16 January 2008

Breaking an addiction:

Anything can be an addiction in a psychological sense, and this can in turn manifest itself physically as well. Addictions are generally understood to be an interplay between genes and the environment, so obviously some people are more genetically predisposed to addictions just as others are to illness or depression. Despite all that is outside of our direct control it is imperative not to lose faith if you wish to break an addiction. The most important thing to breaking the addiction is having the motivation to do just that. Deciding to break the addiction is after all the first step and as such literally half the battle.

Of course it is important that you understand why you have the addiction as well, that is to say you must have an understanding of the causes behind your particular addiction. Not having an understanding of what the addiction is a symptom of can be detrimental to breaking it. Allow me to explain through an example:

Let us say that you become an alcoholic due to feelings of isolation, and general social insecurity. Simply trying to force yourself off alcohol isn’t the solution to your alcoholism, as you will simply go back to abusing it or some other substance because you have not psychologically satisfied what it is that you crave. In this case the situation could be much more effectively solved if you gave yourself the social contact you desire, and once this had been granted getting rid of the addiction would become much more manageable, as what motivated you to develop the addiction is no longer there to reinforce it.

Thus the main part of breaking an addiction is actually figuring out what the addiction represents and why it is that it exists. Of course it may seem at first that someone is addicted to something simply because they like it, and to a degree this is true, but if it is a serious obsessive addiction there is typically more emotionally involved with the addiction. In the case of the alcoholic he may well say that he just likes alcohol but the real reason for the addiction could be more to do with the fact that he may be in denial of his emotional distress and cannot come to terms with his social insecurity.

Ultimately the causes for addiction are as unique and varied as there are individuals with addictions (that is to say virtually all of us!). Sometimes addictions are not really that bad, of course it is all relative any obsessive and extreme addictions then typically inhibit ones normal ability to do day to day activities. The reason we now that addictions often represent deeper emotional problems is because people often wish they didn’t have the addiction, yet keep doing it and find it extremely hard to stop doing it.

For instance one of the reasons that dieting doesn’t work is to do with psychological pressure. While not a typical sort of addiction it is an dieting and bodyimage are also a good example as people often develop eating disorders as a consequence. For some reason or another people feel the need to look a certain way and therefore put themselves under a lot of pressure to get there. This pressure typically drives them to binge as it is stressful and anxiety provoking. The binging is then followed by guilt and or anger, which then leads to renewed pressure to eat well. Thus the cycle comes round full circle, round and round in a downward spiral. The interesting thing is if you tell a binge eater to simply stop eating it normally won’t work. Here is were it gets emotionally complex. Don’t you think the binge eater has told themselves to stop thousands of times? But it didn’t work then, so why will you telling them the same thing they’ve been pressuring themselves with work?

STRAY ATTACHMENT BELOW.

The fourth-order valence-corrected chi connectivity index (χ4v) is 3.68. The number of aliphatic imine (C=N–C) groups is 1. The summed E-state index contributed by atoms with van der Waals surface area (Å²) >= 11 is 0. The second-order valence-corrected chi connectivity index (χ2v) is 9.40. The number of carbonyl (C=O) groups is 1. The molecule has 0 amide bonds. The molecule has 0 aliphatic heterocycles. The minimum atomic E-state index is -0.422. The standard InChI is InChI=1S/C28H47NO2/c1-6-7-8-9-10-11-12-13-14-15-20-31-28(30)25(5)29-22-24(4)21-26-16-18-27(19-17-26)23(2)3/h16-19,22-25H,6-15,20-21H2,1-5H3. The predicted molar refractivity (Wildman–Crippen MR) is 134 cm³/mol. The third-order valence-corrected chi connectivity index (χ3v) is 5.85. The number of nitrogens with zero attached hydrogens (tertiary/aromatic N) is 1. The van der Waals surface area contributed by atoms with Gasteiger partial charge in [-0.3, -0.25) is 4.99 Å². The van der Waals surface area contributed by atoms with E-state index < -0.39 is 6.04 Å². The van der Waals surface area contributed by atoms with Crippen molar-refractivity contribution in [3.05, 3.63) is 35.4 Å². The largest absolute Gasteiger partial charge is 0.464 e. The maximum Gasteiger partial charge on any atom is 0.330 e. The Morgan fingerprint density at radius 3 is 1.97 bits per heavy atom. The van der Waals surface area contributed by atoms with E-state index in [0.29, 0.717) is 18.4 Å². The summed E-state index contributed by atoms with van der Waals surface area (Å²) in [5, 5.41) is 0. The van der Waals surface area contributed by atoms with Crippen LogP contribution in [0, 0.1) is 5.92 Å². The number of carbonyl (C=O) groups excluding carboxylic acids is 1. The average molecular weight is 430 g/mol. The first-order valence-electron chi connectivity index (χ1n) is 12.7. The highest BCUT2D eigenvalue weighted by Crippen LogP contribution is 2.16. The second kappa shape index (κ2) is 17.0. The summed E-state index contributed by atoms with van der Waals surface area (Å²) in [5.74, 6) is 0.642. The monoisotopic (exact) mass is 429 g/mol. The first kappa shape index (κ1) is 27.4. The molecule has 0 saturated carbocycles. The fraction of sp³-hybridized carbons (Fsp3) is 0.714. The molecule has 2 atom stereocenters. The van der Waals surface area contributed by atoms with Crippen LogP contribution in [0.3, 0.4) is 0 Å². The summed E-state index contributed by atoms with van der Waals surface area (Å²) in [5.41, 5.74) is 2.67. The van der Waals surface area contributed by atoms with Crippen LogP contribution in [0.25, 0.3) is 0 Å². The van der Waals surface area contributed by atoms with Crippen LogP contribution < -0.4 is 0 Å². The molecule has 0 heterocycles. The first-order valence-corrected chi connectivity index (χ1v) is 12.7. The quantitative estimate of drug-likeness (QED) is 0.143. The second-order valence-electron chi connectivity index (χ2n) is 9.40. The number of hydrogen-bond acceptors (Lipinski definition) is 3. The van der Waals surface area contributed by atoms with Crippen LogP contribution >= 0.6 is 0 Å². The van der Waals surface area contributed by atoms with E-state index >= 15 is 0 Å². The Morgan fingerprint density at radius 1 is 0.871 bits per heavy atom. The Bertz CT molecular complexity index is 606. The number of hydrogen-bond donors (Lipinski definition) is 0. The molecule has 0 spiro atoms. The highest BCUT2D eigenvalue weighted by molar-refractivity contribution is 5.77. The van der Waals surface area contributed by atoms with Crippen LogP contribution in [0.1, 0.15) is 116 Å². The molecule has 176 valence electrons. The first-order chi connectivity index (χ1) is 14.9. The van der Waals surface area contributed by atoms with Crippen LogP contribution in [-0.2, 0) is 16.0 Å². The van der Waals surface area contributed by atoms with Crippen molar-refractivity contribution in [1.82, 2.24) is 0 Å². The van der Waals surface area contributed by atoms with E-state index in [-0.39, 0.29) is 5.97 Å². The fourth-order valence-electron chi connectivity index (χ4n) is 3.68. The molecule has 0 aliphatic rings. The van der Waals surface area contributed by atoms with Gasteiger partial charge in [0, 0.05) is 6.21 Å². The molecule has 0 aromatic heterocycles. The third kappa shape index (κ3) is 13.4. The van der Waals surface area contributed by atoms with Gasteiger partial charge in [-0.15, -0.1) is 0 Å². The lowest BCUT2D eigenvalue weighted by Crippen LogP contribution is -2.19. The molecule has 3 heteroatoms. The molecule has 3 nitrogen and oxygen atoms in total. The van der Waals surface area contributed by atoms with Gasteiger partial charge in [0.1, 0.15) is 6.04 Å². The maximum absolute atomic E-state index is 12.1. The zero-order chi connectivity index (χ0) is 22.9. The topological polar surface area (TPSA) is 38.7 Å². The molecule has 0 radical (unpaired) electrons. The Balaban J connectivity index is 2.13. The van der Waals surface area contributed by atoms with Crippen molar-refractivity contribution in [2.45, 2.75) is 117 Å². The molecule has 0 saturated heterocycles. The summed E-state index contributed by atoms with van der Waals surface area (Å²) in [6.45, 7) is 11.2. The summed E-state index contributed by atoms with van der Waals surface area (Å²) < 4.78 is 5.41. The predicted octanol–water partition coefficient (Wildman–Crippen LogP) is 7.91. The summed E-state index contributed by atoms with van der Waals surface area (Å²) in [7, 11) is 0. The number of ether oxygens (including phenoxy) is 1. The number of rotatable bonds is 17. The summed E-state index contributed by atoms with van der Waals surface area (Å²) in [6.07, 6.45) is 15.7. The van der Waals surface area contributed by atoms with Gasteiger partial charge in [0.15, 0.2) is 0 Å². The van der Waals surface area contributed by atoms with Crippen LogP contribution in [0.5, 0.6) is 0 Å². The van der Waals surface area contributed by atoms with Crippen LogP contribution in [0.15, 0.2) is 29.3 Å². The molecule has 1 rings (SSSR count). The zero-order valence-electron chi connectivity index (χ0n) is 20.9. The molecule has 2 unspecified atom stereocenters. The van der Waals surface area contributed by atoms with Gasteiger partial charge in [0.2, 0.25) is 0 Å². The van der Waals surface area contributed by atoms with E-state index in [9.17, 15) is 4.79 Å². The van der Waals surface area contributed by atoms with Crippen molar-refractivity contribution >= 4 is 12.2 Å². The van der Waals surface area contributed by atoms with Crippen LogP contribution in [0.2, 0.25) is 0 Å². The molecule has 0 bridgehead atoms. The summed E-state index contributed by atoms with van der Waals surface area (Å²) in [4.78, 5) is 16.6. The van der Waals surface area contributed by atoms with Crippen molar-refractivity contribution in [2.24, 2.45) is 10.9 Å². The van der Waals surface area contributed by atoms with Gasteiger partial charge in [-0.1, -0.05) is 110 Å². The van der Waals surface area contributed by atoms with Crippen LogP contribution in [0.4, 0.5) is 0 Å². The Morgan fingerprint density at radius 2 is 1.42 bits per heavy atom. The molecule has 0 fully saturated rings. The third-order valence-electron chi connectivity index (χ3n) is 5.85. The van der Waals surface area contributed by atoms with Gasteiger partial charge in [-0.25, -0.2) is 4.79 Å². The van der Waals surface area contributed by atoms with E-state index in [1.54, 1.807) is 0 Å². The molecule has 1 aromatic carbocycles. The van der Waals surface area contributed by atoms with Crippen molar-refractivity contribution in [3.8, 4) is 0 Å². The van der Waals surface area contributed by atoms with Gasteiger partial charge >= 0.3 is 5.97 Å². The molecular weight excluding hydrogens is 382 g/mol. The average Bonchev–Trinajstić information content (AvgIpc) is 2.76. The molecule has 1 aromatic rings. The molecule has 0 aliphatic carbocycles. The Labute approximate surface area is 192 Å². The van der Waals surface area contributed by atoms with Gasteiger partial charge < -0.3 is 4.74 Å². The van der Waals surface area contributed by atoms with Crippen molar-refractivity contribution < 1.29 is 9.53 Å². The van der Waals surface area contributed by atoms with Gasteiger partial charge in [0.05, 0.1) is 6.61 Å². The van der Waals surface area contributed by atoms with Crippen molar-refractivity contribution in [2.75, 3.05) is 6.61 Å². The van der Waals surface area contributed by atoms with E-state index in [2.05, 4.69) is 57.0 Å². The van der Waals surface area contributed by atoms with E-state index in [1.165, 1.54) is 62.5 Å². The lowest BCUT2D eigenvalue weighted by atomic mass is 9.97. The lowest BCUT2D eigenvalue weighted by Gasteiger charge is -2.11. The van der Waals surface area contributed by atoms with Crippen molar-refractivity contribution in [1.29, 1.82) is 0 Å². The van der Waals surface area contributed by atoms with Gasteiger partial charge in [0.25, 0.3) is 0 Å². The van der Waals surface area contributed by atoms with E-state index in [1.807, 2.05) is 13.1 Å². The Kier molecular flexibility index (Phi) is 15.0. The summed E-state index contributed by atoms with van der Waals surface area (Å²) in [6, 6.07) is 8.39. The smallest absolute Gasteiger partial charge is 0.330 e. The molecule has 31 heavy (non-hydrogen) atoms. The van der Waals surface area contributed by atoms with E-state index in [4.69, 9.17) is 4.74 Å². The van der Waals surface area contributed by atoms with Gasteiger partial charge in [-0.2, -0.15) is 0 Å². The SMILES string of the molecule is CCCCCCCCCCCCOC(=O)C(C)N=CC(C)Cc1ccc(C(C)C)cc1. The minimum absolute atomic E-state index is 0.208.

These issues are complex, and there are no set answers. Often simply telling people that they are only human, that you care about them as a friend/peer/relative or whatever and that life is really not such a bad place will cheer them up a little bit. I never said it would stop the binging, but at least it will make them a little happier and feel more accepted of by others and also accept themselves more. Feeling loved is a powerful motivator. After a binge cycle it is also important to try and get the binge eater not to give themselves a hard time for their so called “failure” and simply tell them it really is not the end of the world and help them take their mind of their inability to stop the addiction. The frustration will only drive the cycle onwards otherwise.

Addiction is a largely psychological phenomena and this makes solving the problem difficult. Despite this there are physiological things that can be done to help. Many friends of mine who have successfully quite smoking did things like go for a stroll around the block or do a set of weights every time they felt a nicotine craving. Doing this would take their mind of their want for nicotine as well as making them feel like they did something productive and often it release endorphins which can help make people feel better, in turn helping them avoid future cravings.